These are chat archives for atomix/atomix
I didn't read it today, but I read it a couple weeks ago :-)
I sort of take issue with some of the claims about leader based consensus protocols. A multi-leader cluster is not a leaderless cluster. Having multiple leaders doesn't mean you don't lose availability when a node crashes. You usually just lose partial availability instead of total availability. But Raft doesn't have any mechanism to balance leader's to ensure they won't all get elected on the same node, so theoretically you can still briefly lose total availability when a node goes down if all partitions elected leaders on that node. And if you spread the partitions across different sections of a larger cluster, then suddenly your cluster may not even be able to tolerate the failure of a minority of nodes before becoming unavailable. Many operations also necessarily must span all partitions e.g. via 2PC, and those operations become unavailable during a leader election within any partition.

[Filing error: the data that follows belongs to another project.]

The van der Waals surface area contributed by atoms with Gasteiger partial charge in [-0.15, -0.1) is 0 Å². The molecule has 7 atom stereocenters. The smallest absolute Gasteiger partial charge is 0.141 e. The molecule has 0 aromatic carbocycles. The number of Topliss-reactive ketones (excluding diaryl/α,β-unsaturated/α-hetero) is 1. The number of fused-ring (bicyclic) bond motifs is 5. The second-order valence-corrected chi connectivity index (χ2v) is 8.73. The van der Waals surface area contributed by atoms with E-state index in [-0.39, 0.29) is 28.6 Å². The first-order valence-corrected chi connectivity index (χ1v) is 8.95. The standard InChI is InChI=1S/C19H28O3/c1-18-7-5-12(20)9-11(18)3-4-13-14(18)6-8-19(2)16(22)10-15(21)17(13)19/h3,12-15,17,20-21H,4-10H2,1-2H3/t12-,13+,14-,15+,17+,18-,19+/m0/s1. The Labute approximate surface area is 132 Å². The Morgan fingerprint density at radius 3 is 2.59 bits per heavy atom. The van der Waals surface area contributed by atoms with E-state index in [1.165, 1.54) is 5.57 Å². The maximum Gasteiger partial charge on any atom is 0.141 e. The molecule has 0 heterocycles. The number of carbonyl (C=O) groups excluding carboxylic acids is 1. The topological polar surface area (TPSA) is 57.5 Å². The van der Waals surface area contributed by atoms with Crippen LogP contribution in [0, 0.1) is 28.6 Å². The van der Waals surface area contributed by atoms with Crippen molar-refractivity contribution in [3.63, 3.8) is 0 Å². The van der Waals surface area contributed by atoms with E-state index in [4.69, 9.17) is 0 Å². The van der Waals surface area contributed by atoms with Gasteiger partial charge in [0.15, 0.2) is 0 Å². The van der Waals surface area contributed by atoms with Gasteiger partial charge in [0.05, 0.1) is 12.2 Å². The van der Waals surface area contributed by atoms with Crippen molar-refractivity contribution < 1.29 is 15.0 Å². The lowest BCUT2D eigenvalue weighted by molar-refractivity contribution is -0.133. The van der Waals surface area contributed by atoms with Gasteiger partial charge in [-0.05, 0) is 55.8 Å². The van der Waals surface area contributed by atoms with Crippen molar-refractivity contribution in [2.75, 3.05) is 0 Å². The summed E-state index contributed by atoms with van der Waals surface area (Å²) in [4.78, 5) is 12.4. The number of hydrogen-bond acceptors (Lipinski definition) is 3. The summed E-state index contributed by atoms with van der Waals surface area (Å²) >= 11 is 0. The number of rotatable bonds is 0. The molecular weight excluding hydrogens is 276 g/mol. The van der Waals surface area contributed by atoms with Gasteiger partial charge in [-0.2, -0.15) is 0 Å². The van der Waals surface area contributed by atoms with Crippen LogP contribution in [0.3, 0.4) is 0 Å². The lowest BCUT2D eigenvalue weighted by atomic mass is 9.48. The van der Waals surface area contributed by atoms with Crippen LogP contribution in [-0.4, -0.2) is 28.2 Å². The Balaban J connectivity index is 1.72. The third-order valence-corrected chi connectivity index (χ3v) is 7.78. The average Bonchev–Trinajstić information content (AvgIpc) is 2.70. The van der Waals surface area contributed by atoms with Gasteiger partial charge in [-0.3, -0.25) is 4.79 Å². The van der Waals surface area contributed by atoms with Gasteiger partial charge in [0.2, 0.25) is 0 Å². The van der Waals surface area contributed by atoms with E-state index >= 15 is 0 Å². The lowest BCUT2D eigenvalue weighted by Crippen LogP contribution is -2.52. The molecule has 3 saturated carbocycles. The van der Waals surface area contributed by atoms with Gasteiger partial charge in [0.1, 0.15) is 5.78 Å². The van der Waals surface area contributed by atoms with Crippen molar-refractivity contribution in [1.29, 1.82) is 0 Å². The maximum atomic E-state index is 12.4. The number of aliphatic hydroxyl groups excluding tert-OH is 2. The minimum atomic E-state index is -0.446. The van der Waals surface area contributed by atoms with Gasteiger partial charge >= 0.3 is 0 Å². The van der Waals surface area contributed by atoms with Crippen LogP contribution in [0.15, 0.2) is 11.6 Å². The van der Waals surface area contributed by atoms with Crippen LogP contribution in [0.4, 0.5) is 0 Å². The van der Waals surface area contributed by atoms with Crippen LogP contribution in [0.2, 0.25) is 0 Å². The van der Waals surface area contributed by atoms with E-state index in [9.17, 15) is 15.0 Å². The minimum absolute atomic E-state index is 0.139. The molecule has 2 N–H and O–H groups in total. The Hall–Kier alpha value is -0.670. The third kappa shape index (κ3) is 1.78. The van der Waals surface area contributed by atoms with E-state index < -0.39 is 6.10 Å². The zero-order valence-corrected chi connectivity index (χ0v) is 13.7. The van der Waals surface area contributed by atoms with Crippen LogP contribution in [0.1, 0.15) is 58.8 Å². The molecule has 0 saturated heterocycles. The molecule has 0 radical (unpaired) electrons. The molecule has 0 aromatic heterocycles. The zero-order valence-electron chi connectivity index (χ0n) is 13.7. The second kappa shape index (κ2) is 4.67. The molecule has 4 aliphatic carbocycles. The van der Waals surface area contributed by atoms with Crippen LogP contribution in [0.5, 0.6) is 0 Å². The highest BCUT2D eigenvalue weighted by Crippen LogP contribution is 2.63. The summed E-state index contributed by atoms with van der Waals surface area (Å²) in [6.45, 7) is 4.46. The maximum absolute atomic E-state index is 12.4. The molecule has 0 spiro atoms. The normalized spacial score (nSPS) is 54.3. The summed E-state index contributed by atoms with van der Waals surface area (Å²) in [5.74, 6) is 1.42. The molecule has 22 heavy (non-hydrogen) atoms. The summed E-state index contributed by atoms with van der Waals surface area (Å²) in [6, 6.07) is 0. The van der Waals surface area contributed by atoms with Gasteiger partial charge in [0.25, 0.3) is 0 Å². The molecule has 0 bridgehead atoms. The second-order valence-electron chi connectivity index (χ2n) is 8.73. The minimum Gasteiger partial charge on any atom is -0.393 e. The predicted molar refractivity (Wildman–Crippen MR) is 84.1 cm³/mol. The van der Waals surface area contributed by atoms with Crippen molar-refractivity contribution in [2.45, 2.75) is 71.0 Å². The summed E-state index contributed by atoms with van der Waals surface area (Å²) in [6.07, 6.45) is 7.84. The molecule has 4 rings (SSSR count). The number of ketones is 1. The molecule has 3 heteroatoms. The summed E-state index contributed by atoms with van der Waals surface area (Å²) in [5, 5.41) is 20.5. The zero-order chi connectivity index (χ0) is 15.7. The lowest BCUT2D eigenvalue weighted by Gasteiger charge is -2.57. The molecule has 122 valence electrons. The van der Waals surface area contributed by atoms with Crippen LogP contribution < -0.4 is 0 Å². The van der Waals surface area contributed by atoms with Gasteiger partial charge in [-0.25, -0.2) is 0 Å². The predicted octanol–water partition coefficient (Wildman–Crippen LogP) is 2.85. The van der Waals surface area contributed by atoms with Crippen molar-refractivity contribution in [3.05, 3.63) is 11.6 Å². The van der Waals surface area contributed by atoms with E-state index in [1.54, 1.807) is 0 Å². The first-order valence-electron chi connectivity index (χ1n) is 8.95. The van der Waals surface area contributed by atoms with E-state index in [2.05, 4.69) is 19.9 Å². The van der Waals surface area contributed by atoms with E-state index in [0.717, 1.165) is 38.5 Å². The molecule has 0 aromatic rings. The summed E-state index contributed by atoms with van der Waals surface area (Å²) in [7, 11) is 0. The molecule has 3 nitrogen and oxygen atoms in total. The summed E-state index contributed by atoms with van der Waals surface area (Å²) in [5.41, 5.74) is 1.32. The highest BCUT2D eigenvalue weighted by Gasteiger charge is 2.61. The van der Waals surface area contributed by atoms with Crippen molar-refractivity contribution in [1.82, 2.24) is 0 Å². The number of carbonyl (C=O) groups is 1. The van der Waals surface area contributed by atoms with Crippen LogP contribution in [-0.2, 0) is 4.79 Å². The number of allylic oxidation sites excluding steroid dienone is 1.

I also wouldn't even equate a leader election to a loss of availability - even though I'm doing so here - at least in most Raft implementations. From the client's perspective, in systems like Copycat leader elections are indistinguishable from a slow cluster. A leader election is a period in which latency is merely increased, but requests are not rejected. The loss of availability implies a system that cannot progress. Client requests are necessarily rejected as the cluster cannot reach. This only occurs when a majority of the cluster is down, which prevents the cluster from progressing until a node comes back up. Conversely, a cluster that merely lacks a leader can reach consensus by electing one, it just takes a bit longer than usual.
Anyways, multiple leaders <> no leaders. This is what we do in ONOS, and while it does improve availability in some respects, it weakens it in others. The real benefit to partitioned leader-based consensus clusters is performance, not one second of availability (which partitioning doesn't technically achieve anyways). That work will eventually make its way back into Atomix.